Stalin was a man who believed in thorough preparations for war. During the '30s, he purged his army of anyone he suspected might prefer Nazism to communism. (Mostly people on the right.) Leading up to a war with the United States, a different sort of purge would have been used. The United States and Israel had formed a strong alliance. Stalin suspected that Jewish Zionists (read: Jews generally) might prefer an American victory to a Soviet one. In the early '50s, Stalin began show trials of Jewish doctors–trials which supposedly unveiled a Zionist conspiracy aimed against the Soviet Union. It is felt that, had Stalin lived, these trials would have been expanded to target Jews generally. It has also been noted that during this time, Stalin ordered the construction of two large new concentration camps. While the intended victims of these camps are not known with certainty, they were widely rumored to be for use against Jews.

    The extermination of the Soviet Union’s Jewish population would have been one of two facets of Stalin’s overall effort. The other would have been an invasion of Western Europe. The MiG had been specifically designed to shoot down American strategic bombers. (Though it was also effective at destroying American jet fighters.) While the Sabre was somewhat better than the MiG, the U.S.'s other jets were not nearly as good. And the Soviets had a lot more MiGs than the U.S. had Sabres.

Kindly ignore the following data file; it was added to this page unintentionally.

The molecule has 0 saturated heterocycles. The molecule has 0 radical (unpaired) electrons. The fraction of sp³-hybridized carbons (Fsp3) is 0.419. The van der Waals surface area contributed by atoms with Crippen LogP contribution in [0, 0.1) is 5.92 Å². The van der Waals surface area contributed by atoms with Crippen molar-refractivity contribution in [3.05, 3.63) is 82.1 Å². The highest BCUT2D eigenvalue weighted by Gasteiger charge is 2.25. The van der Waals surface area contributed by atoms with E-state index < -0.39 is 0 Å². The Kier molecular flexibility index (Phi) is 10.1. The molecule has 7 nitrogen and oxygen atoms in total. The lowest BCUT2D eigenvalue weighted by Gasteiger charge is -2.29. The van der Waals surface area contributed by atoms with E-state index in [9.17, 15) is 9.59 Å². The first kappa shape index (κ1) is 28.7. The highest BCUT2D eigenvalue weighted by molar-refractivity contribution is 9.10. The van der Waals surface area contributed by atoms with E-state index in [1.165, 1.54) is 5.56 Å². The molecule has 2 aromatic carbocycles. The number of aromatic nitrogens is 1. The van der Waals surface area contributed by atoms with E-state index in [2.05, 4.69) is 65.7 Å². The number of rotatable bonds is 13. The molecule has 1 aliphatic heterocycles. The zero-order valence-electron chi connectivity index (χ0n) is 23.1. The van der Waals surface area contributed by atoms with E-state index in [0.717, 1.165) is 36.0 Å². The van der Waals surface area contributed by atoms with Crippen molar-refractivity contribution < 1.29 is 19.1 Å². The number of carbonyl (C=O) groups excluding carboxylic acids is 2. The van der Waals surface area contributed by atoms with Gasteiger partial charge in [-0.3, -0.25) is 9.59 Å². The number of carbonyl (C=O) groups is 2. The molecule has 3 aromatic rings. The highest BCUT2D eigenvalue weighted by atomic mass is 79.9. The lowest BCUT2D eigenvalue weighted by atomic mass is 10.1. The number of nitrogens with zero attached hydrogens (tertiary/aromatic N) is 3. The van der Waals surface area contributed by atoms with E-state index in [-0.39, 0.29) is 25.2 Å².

Evidence suggests that Stalin allowed the Korean War to be launched as a test of American military readiness. The U.S. failed this test, which made Stalin comfortable going forward with his plans to invade Western Europe. The Truman administration realized that the U.S. conventional forces in the area were no match for their Soviet counterparts–especially not after the nations of Eastern Europe had had their armies recruited, trained, and integrated into the Warsaw Pact. (The addition of Soviet satellite state forces to the communists’ army was another reason for delaying the communist invasion of the rest of Europe.)

    Because the NATO conventional forces in Germany were no match for their Warsaw Pact counterparts, the Truman administration’s plan was to respond to any Soviet invasion by using nuclear weapons on the Red Army as it moved deeper into West Germany. Stalin understood this, and his plan was to use MiG jets to shoot down American bombers before they could deliver their payloads. In any case the U.S. did not have very many nuclear weapons to use. (This was before the era of ICBMs, so any nation which could shoot down enemy bombers effectively enough could defend itself against nuclear attack.)